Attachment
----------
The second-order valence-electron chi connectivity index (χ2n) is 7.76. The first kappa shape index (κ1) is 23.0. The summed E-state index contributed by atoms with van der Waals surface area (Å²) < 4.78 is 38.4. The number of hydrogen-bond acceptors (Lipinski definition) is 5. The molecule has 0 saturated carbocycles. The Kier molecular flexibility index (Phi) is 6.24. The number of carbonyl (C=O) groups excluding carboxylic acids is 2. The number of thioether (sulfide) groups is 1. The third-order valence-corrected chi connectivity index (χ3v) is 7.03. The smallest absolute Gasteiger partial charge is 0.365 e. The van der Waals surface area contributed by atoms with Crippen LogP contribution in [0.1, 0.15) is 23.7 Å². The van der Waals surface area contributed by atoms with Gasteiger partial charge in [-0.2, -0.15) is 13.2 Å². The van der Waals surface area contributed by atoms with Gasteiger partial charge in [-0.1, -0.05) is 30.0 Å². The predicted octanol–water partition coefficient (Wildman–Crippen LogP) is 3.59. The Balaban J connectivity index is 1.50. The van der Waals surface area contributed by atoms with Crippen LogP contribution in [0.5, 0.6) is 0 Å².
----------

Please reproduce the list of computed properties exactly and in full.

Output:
The second-order valence-electron chi connectivity index (χ2n) is 7.76. The first kappa shape index (κ1) is 23.0. The summed E-state index contributed by atoms with van der Waals surface area (Å²) < 4.78 is 38.4. The number of hydrogen-bond acceptors (Lipinski definition) is 5. The molecule has 0 saturated carbocycles. The Kier molecular flexibility index (Phi) is 6.24. The number of carbonyl (C=O) groups excluding carboxylic acids is 2. The number of thioether (sulfide) groups is 1. The third-order valence-corrected chi connectivity index (χ3v) is 7.03. The smallest absolute Gasteiger partial charge is 0.365 e. The van der Waals surface area contributed by atoms with Crippen LogP contribution in [0.1, 0.15) is 23.7 Å². The van der Waals surface area contributed by atoms with Gasteiger partial charge in [-0.2, -0.15) is 13.2 Å². The van der Waals surface area contributed by atoms with Gasteiger partial charge in [-0.1, -0.05) is 30.0 Å². The predicted octanol–water partition coefficient (Wildman–Crippen LogP) is 3.59. The Balaban J connectivity index is 1.50. The van der Waals surface area contributed by atoms with Crippen LogP contribution in [0.5, 0.6) is 0 Å².